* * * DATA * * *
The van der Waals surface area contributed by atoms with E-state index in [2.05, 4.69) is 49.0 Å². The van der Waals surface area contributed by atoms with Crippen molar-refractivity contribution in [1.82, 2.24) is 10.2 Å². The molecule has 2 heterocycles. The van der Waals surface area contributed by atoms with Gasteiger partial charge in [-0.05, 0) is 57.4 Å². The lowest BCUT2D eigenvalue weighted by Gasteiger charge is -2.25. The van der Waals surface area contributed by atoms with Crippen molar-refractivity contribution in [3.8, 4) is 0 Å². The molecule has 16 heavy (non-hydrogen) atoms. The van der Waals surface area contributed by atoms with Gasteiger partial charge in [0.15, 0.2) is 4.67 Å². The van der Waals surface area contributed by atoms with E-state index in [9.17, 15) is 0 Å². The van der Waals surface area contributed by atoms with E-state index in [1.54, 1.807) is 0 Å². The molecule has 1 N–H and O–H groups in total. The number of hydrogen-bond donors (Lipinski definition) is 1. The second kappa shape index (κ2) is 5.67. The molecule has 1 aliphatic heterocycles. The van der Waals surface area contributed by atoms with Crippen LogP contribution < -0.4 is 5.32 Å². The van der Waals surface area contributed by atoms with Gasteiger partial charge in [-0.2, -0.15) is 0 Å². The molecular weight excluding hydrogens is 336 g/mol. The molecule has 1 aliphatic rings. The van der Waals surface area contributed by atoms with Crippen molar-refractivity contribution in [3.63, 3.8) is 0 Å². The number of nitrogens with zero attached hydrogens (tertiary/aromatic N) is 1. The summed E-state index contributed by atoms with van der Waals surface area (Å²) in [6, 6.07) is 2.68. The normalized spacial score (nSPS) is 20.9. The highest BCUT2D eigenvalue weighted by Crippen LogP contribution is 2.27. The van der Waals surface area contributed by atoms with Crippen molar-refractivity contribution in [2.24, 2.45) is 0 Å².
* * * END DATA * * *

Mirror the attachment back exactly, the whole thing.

The van der Waals surface area contributed by atoms with E-state index in [2.05, 4.69) is 49.0 Å². The van der Waals surface area contributed by atoms with Crippen molar-refractivity contribution in [1.82, 2.24) is 10.2 Å². The molecule has 2 heterocycles. The van der Waals surface area contributed by atoms with Gasteiger partial charge in [-0.05, 0) is 57.4 Å². The lowest BCUT2D eigenvalue weighted by Gasteiger charge is -2.25. The van der Waals surface area contributed by atoms with Crippen molar-refractivity contribution in [3.8, 4) is 0 Å². The molecule has 16 heavy (non-hydrogen) atoms. The van der Waals surface area contributed by atoms with Gasteiger partial charge in [0.15, 0.2) is 4.67 Å². The van der Waals surface area contributed by atoms with E-state index in [9.17, 15) is 0 Å². The van der Waals surface area contributed by atoms with E-state index in [1.54, 1.807) is 0 Å². The molecule has 1 N–H and O–H groups in total. The number of hydrogen-bond donors (Lipinski definition) is 1. The second kappa shape index (κ2) is 5.67. The molecule has 1 aliphatic heterocycles. The van der Waals surface area contributed by atoms with Crippen LogP contribution < -0.4 is 5.32 Å². The van der Waals surface area contributed by atoms with Gasteiger partial charge in [-0.2, -0.15) is 0 Å². The molecular weight excluding hydrogens is 336 g/mol. The molecule has 1 aliphatic rings. The van der Waals surface area contributed by atoms with Crippen molar-refractivity contribution in [3.63, 3.8) is 0 Å². The number of nitrogens with zero attached hydrogens (tertiary/aromatic N) is 1. The summed E-state index contributed by atoms with van der Waals surface area (Å²) in [6, 6.07) is 2.68. The normalized spacial score (nSPS) is 20.9. The highest BCUT2D eigenvalue weighted by Crippen LogP contribution is 2.27. The van der Waals surface area contributed by atoms with Crippen molar-refractivity contribution in [2.24, 2.45) is 0 Å².